the firing of these mirror neurons.
So mirror neurons also might be involve with helping
us understand vicarious emotions such as empathy.
And that empathy revolves run
as seeing somebody in need or crying or hurt.
And we tend to feel that same emotion.
If they are crying, we might cry.
And if they’re laughing, we tend to smile and laugh
as well so that empathetic emotion that were displaying
might be actually a vicarious emotion run through this
copying or imitation or firing of the mirror neurons.
Despite modeling and imitating, we still see
individual differences in learning and behavior.
So, it’s not that these mirror neurons or as modeling
is going to allow as to carbon copy exactly what we see.
It’s definitely one component that might initiate the process
but they’re other factors that are involved.
So, we also know that, personality differences
and psychological disorders
can impact our ability to learn
So these are all aspects are supporting the idea
that isn’t just copying and imitating.
It’s definitely something that allows
to initiate the process.
So I think of young children
watching their parents.
So if young children watch their parents,
preparing dinner, cut a meal
or acting a certain way or overtly nice all the time
or they are actually quite hostile
or how they engage with others.
They would initiate by perhaps modeling
that behavior but every child we all know
is not identical in terms of
behavior to their parents.
So part of it might be initiated through
observational learning and modeling
but ultimately, their personal and
individual differences will input that.
So we say that cognition and environment
can have a direct impact in our ability to learn.
So cognitively speaking,
how are you?
And what environment are you placed in?
Then this will shape your ability to learn
and will also contribute to the modeling process.
Now, I put forward this question,
you know if you watch a horror movie
do you want becoming a killer?
Well the answer is no.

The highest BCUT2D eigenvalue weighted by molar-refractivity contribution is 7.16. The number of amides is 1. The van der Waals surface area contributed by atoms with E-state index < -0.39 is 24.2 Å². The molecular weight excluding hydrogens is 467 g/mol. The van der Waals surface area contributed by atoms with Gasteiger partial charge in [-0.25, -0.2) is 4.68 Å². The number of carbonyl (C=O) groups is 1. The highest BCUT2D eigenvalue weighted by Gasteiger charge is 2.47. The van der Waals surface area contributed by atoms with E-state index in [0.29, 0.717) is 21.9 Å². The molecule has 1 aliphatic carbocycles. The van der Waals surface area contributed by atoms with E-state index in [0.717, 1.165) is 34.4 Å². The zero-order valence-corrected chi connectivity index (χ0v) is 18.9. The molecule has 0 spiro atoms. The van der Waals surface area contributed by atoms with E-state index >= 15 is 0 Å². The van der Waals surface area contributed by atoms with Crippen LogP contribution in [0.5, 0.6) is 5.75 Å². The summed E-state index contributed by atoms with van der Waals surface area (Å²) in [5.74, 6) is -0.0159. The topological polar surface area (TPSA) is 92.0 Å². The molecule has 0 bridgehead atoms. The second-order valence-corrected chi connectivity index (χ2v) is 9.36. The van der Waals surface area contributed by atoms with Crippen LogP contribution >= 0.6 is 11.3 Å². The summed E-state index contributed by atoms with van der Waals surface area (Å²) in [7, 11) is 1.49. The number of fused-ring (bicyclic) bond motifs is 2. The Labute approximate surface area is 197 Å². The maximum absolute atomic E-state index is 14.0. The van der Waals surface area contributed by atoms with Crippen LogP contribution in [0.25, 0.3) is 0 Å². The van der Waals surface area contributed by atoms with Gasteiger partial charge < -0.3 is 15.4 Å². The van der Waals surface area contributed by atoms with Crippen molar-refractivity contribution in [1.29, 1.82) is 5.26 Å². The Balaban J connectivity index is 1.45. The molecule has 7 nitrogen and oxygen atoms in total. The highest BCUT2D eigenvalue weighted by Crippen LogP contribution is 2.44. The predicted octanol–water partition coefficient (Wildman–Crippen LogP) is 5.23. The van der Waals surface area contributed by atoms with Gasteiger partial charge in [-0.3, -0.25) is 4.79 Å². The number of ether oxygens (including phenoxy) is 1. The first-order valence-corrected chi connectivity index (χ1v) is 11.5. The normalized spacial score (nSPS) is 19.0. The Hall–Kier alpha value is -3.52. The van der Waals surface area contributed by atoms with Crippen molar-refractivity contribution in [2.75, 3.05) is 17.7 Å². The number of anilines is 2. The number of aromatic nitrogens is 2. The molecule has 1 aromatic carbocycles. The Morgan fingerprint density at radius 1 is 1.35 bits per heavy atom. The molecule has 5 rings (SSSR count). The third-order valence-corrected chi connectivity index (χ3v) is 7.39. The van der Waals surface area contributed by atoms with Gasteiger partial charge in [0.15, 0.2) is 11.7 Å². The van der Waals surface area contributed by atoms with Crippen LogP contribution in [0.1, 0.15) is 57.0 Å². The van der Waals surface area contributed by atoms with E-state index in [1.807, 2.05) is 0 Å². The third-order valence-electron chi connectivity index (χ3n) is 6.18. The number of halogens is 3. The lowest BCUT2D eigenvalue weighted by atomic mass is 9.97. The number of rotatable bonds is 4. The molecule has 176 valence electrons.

Coz’ you’re not gonna automatically model what you saw,
and go out and kill somebody.
This is where cognition and environment,
they take a role.
An individual understanding of what
you’re watching. Right.
So, do violent games make kids
That’s another question I put for.
And this is a constant debate
that individuals have.
And in terms of understanding personality,
and behavior and social norms,
I would say the general consense right now is that
video games don’t make somebody kill somebody else.
So video games might not exclusively
make you violent
but we have seen that video games
have further personality traits
in behaviors leaning towards the
So more violent tendencies are seen
when children then are playing,
you know, more and more video games.
So if you think of 20, 30, 40 years ago,
or video games didn’t really exist
in the fashion that they do today, there’s a
lot more one on one personal engagement
with playing on the social setting
that is been removed.
Some of the violence that we see
aligns with the type of video games
and the individuals are playing at least
little kids are playing.
So one on one combat games or games
or let’s say a third person [00:06:29,9]
you’re walking through a maze
with a gun trying to kill the bad guy,
this type of mentality and these types of games
we can see some analogies
to what we’re saying in terms of violence.